So that from where I sit passing from a Roman Catholic to an Anglo-Catholic parish is passing from one corner of the Church Universal to another. But to remain as they are, in their Roman parishes, is also acceptable. There is no rush here. Salvation does not rest on it.

    Now, whether the Holy See will ever return to the Discipline of the Church and its Divinely Appointed Offices, neither you or I can rightly say. We pray that it might. But that is a matter between Benedict and his God.


  3. I have to acknowledge the distraction provided by the politics of our church is irritating the hell out of me on Sunday’s as I try to concentrate on my relationship with
    God and my callings in life. Stumbling thru the ‘new’ wording of the mass, trying to
    get my non-musical voice to even remotely follow the music hall melodies meant for
    a practiced choir opens the door to feeling like I do not belong in the church I have
    been attending for 58 yrs. The upside is that a homily has the new “value added”
    possibility of being THE (as in only) real-life connection to where I am at with my
    relationship to God thru the Church. I am usually pleased with quality of the homily
    and then again distracted by wondering how such a good and committed priest must
    feel after giving us decades of service only to be stuck with such a sadly challenged
    institution. It seems the devil has concocted the perfect storm to root me out of my spirtual comfort zone in a VERY real way. I am a bit scared…my faith has always been my source of strength and
    clarity; I feel challenged in what seem unresolvable directions between what I know to be real in life and the politics of Rome. Pat Hill


    • You have my sympathy, Pat. This is a really tough time.

      Sent from my iPad


  4. Thanks, Marian, for having the courage to speak your truth within the Catholic Church and from your very public forum here. I enjoy reading your very articulate and thoughtful posts, (no surprise).
    I have been struggling with “the church” , as you know, since we met at Grailville in 1972. Since then I have been “in” …raising my 3 children in the circle of a very liberal and diverse urban parish and the Easter community of Grailville…”out” none of the Burgers attend Mass or belong to a parish at this point…and “around” teaching art at a catholic school for almost 20 years.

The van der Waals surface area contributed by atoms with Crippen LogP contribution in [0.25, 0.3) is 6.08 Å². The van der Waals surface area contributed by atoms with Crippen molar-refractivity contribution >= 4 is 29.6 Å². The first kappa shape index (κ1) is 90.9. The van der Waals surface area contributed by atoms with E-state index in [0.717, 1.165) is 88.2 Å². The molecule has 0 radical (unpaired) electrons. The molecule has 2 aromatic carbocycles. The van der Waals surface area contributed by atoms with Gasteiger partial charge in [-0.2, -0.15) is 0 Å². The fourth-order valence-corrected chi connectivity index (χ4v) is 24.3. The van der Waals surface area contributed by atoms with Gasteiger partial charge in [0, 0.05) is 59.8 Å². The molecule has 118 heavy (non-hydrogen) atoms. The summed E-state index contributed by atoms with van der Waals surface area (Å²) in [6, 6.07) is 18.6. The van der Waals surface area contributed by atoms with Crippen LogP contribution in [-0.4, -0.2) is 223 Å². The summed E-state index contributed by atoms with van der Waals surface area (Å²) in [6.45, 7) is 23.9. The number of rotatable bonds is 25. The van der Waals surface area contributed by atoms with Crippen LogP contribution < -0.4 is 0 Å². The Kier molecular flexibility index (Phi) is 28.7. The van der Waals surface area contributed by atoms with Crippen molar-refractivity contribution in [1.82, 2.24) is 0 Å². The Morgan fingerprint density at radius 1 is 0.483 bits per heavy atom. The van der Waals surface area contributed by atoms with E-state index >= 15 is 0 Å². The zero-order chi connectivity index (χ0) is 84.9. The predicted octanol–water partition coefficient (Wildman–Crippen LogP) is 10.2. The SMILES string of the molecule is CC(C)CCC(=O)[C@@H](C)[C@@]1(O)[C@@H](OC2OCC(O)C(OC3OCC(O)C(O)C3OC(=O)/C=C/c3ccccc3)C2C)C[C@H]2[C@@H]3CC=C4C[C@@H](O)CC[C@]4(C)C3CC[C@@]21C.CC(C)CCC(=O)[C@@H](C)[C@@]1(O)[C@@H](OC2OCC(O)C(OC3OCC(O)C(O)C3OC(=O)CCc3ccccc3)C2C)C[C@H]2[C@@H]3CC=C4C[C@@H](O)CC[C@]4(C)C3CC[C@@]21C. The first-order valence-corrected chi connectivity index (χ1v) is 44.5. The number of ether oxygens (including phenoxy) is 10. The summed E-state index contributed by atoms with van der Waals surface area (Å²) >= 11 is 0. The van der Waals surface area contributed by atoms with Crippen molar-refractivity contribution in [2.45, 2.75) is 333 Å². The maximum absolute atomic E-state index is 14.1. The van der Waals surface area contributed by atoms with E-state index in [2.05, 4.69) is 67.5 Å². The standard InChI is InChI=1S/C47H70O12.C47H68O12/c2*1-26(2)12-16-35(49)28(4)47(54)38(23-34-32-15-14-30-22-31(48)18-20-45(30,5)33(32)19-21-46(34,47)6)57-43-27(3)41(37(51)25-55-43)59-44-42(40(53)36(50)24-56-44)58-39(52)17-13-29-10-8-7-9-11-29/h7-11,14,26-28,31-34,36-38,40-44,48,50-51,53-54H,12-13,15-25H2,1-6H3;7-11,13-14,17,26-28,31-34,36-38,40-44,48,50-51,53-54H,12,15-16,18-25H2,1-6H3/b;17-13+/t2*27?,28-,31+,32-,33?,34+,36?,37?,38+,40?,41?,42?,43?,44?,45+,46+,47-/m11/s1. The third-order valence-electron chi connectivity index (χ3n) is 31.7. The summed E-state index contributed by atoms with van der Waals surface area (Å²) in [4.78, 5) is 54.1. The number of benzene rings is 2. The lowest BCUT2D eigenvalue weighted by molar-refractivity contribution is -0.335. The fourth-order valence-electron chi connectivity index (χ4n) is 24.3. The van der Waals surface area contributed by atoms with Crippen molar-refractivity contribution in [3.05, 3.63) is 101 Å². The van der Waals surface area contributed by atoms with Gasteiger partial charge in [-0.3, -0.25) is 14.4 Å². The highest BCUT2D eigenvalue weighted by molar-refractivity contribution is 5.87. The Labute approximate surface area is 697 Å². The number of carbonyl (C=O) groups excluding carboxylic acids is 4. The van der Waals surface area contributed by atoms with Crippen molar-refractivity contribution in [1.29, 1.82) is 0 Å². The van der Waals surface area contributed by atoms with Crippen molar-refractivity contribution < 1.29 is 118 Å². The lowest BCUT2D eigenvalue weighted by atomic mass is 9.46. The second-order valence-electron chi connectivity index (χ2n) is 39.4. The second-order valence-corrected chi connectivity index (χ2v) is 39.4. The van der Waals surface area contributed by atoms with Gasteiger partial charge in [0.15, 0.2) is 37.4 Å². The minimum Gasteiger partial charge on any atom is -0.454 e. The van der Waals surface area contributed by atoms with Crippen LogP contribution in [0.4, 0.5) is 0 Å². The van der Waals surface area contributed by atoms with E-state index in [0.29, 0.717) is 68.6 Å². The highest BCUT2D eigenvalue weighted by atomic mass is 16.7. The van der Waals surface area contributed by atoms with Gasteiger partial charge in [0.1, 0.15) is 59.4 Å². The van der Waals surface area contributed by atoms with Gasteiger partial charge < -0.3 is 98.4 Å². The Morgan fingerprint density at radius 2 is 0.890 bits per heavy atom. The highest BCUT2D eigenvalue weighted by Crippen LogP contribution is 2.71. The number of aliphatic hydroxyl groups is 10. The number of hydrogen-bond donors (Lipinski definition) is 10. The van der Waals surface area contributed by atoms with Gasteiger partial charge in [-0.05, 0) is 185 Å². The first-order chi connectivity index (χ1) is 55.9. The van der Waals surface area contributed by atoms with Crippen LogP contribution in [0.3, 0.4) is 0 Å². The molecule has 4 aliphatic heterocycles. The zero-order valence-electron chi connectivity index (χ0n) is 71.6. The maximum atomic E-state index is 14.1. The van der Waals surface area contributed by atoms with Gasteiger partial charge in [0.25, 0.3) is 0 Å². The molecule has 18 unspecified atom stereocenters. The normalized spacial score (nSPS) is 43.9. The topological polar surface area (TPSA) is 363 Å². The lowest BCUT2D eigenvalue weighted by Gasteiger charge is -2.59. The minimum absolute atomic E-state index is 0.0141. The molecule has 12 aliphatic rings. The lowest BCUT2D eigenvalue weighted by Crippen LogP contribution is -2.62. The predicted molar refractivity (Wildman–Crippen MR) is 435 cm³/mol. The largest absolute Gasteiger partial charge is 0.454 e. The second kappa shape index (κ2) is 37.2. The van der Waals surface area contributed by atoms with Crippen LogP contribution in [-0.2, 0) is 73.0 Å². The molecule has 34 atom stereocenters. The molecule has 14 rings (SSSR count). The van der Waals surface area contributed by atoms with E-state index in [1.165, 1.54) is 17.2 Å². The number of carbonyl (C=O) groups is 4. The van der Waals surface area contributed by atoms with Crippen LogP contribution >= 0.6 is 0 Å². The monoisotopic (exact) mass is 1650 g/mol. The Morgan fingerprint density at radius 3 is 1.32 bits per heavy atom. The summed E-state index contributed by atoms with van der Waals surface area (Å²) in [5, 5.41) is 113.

I DO love my job where I can enjoy many of the things I love about being raised Catholic: community, a call to seek and work towards justice and the delight and celebration of mystery…without, so far, having to sign in blood that I support all the teaching of the pope and his minions.
    I do think we have reached the tipping point where personal theology and spirituality are meeting the very real power, (social, political and economic) of the Catholic Church as an institution. These men are using that power for immoral purposes, especially as they preach against (and prevent) the use of contraception by poor women. The consequences of this very political act are enormous. I see all around me Catholic women and men who are, in fact, giving up on Rome… sadly and reluctantly, but with the moral certitude that would make all our irish grandmothers proud.


    • Thanks so much for sharing your thoughts on all this, Mindy. It’s my experience that a lot of Catholic women find the attacks on the nuns a kind of “line in the sand,” to echo Cardinal Dolan, but in the opposite direction.

      Sent from my iPad


  5. Marian,
    I wrote a two page reflection after reading this post. However, I will share one paragraph and the following prayer. I came across it listening to a series of talks on St John of the Cross given by Rev. Iain Matthew, O.C.D.

    Oh God, make me brave.
    Let me strengthen after pain,
    As a tree strengthens after rain,
    Shiny and lovely again.
    As the blown grass lifts,
    Let me rise from sorrow with quiet eyes,
    Knowing Thy way is wise.
    God, make me braver.
    Life brings such blinding things.
    Help me to keep you in sight,
    Knowing all through my night,
    That out of dark comes light.

    My final response to your question whether “the huge number of American Catholics who support marriage equality, the right of all women to reproductive health care, and the election of political candidates who won’t eviscerate the social safety net” should stay or not is that it is a personal decision each person and groups of persons within the Church has to make. My only advice would be to remember Mary at Cana: “Do whatever he tells you.” Honestly dialogue with God and seek God’s guidance and be faithful to whatever God whispers in the depths of your soul or thunders out loud. Come hell or high water, do whatever he told you, knowing God never asks us to go against our consciences or violates our freedom in anyway. The Holy Spirit is at work in the midst of everything, inviting us to collaborate…


    • Judy, thank you so much for this thoughtful reflection on the going or staying question, and especially for the prayer. I suspect it will comfort many.

      Sent from my iPad


  6. one day at a time tv show

    Shall We Give Up on Rome? | Marian Ronan